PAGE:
Why You Shouldn't Worry About Ryan Clady

Denver Broncos left tackle, Ryan Clady, missed almost all of the 2013 season with a lisfranc injury. Now that he's back in the starting lineup, MHH Lead Writer, Chad Jensen, explains why you shouldn't worry about the 3-time All-Pro.

After signing a 5-year, $53.5M contract extension in July of 2013, Ryan Clady was poised to have another prolific season protecting Peyton Manning's blind side. Unfortunately for the Denver Broncos, he injured his foot in week 2 vs the New York Giants, and had to miss the rest of the season. Lisfranc injuries are touchy. And for a guy of Clady's size (6'6, 315lbs), it takes some time to get over the injury and pain.

But Clady's progress has been good, and 3 weeks into the 2014 season, he's started every game at left tackle. However, it hasn't been all smooth sailing thus far. Clady has struggled some, especially in the run game. Like his fellow compatriots on the Broncos offensive line, he has looked a bit lost run blocking and has failed to consistently get a good push at the point of attack.

So far on the season, Clady has graded out a -4.5 in run blocking via ProFootballFocus.com. Although run blocking has never been Clady's forte, he's definitely underperformed in 3 weeks of action. But in pass protection, he has been his typical dependable self.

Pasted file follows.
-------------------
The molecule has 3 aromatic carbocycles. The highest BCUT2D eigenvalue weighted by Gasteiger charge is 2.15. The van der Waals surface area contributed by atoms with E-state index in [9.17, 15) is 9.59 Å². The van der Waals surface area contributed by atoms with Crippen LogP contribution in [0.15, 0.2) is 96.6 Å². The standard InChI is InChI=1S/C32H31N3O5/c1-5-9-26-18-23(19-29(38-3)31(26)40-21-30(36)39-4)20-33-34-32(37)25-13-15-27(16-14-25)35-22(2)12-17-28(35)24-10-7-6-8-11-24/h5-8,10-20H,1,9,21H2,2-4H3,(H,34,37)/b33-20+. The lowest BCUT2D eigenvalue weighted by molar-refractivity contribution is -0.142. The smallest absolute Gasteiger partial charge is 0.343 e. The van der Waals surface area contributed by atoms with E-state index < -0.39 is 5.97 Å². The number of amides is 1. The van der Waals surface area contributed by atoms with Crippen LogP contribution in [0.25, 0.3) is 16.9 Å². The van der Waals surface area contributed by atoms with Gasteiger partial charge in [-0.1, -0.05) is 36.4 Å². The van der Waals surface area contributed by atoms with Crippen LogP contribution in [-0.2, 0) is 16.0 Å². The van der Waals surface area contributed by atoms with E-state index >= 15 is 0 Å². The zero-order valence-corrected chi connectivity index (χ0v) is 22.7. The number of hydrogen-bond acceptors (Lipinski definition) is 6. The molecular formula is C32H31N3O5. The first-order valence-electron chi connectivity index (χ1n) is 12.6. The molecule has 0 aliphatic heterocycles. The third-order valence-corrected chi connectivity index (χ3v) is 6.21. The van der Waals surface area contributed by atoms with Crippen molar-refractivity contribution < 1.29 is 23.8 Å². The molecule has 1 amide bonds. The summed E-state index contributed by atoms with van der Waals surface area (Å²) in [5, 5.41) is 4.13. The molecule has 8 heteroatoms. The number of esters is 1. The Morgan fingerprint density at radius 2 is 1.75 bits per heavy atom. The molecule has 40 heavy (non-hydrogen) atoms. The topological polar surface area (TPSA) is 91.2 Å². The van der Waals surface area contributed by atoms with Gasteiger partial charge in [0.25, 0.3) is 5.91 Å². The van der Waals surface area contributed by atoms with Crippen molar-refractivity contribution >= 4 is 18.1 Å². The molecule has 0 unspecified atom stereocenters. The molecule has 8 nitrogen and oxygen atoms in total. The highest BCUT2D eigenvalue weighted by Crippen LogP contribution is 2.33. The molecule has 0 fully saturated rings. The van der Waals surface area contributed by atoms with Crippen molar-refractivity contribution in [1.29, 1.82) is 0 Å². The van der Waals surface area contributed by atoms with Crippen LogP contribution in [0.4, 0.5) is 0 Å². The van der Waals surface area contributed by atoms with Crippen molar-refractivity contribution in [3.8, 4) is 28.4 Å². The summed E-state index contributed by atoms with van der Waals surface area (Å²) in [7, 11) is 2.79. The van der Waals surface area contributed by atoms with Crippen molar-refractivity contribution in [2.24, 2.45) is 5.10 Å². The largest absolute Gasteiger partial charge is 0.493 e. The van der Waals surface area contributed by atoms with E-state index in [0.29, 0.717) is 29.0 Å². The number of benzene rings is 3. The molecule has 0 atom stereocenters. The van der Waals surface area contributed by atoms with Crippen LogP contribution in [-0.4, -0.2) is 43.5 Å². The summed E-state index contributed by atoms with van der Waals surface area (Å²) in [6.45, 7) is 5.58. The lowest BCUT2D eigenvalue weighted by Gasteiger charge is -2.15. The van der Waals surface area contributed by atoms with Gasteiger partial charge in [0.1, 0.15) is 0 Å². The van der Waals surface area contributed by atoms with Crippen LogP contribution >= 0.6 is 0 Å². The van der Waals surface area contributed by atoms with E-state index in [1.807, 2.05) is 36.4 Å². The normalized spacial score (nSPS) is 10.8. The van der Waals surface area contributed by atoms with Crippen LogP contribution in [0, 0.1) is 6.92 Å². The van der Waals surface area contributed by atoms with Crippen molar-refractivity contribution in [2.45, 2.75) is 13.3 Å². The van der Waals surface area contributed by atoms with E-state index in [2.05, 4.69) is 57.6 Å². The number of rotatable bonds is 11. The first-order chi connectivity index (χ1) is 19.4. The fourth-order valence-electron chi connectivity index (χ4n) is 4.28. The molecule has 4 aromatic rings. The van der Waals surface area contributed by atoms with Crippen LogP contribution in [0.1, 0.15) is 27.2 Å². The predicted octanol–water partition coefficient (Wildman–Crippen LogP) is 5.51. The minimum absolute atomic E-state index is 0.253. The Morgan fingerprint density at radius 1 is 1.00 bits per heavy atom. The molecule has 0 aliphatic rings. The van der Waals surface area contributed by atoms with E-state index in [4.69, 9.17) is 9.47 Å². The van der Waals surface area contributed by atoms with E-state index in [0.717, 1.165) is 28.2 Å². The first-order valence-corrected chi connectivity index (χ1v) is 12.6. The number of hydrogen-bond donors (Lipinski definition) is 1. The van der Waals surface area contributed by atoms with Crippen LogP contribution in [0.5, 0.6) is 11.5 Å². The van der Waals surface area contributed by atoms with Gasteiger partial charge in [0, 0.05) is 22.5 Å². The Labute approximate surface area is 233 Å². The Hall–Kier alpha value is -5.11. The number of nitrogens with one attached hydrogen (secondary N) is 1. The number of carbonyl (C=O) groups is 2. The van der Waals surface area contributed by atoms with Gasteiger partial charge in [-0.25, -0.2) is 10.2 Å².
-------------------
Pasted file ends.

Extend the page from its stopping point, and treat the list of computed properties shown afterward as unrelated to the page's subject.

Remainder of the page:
In 113 drop backs, Clady has allowed zero sacks on Peyton Manning. He has allowed 4 hurries and 2 QB hits, which means that he's only allowed pressure on Manning in 5% of his dropbacks. And has allowed Manning to be touched only 1.7% of the time.

That type of production is what earned Clady 3 trips to the Pro Bowl and 3 All-Pro selections. But it's important to understand that he's still getting his game legs back and settling in. One of the most difficult things to overcome with lisfranc injuries is pain discomfort. As an elite, NFL tackle, his best attribute are his feet. He has quick feet and as a result, rarely gets beat by speed rushers on the edge.

But pain is pain. And discomfort can lead to distraction and a dip in performance. Clady's struggles in the run game are primarily a part in parcel of the collective issues of the Broncos offensive line. The unit has failed to open up running lanes and have been as porous as it gets. They have allowed Broncos ball carries to be hit in the backfield on 25/63 runs in 2014.

Everyone expected Montee Ball to take the job as the Broncos featured back and run with it. But when your first contact with the opposition is in the backfield on almost 40% of your carries, it makes it next to impossible to produce. It has been a thorn in the side of the offense.

Offensive coordinator, Adam Gase, wanted the 2014 Broncos offense to be more balanced than their 2013 counterparts. Establishing the run has been a top priority. But lack of execution at the point of attack has crippled that objective. No doubt the Broncos are taking the opportunity of the bye week to iron out the kinks.

As for Ryan Clady, I'm sure Peyton Manning is thrilled to have him back. He has done his job in protecting Manning's blind side. In back-to-back weeks, vs the Seahawks and the Chiefs, he has shut some elite edge rushers out. As the season wears on, Clady will get more comfortable and hopefully, down the stretch, the Broncos offensive line will be firing on all cylinders.

Chad Jensen is the Publisher and Lead Writer of You can find him on Twitter @CJ_Broncos.


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